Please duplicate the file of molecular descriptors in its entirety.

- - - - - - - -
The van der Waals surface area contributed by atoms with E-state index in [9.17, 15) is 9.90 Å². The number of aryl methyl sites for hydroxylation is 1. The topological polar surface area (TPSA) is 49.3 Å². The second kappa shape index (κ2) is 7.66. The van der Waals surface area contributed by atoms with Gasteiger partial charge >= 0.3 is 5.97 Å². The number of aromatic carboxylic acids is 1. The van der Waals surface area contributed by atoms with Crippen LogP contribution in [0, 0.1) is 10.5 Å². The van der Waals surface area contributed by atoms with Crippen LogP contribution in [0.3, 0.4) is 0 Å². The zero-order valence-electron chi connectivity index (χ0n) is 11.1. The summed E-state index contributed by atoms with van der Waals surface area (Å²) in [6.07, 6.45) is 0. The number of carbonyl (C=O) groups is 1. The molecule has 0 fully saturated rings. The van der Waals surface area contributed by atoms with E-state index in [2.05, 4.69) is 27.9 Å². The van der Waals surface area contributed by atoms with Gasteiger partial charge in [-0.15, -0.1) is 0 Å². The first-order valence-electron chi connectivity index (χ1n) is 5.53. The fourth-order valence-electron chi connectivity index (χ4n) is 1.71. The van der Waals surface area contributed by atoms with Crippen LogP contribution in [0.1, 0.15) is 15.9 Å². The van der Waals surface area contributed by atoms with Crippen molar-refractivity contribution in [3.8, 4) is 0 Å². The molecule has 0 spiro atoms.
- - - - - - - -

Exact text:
The van der Waals surface area contributed by atoms with E-state index in [9.17, 15) is 9.90 Å². The number of aryl methyl sites for hydroxylation is 1. The topological polar surface area (TPSA) is 49.3 Å². The second kappa shape index (κ2) is 7.66. The van der Waals surface area contributed by atoms with Gasteiger partial charge >= 0.3 is 5.97 Å². The number of aromatic carboxylic acids is 1. The van der Waals surface area contributed by atoms with Crippen LogP contribution in [0, 0.1) is 10.5 Å². The van der Waals surface area contributed by atoms with Crippen LogP contribution in [0.3, 0.4) is 0 Å². The zero-order valence-electron chi connectivity index (χ0n) is 11.1. The summed E-state index contributed by atoms with van der Waals surface area (Å²) in [6.07, 6.45) is 0. The number of carbonyl (C=O) groups is 1. The molecule has 0 fully saturated rings. The van der Waals surface area contributed by atoms with E-state index in [2.05, 4.69) is 27.9 Å². The van der Waals surface area contributed by atoms with Gasteiger partial charge in [-0.15, -0.1) is 0 Å². The first-order valence-electron chi connectivity index (χ1n) is 5.53. The fourth-order valence-electron chi connectivity index (χ4n) is 1.71. The van der Waals surface area contributed by atoms with Crippen LogP contribution in [0.1, 0.15) is 15.9 Å². The van der Waals surface area contributed by atoms with Crippen molar-refractivity contribution in [3.8, 4) is 0 Å². The molecule has 0 spiro atoms.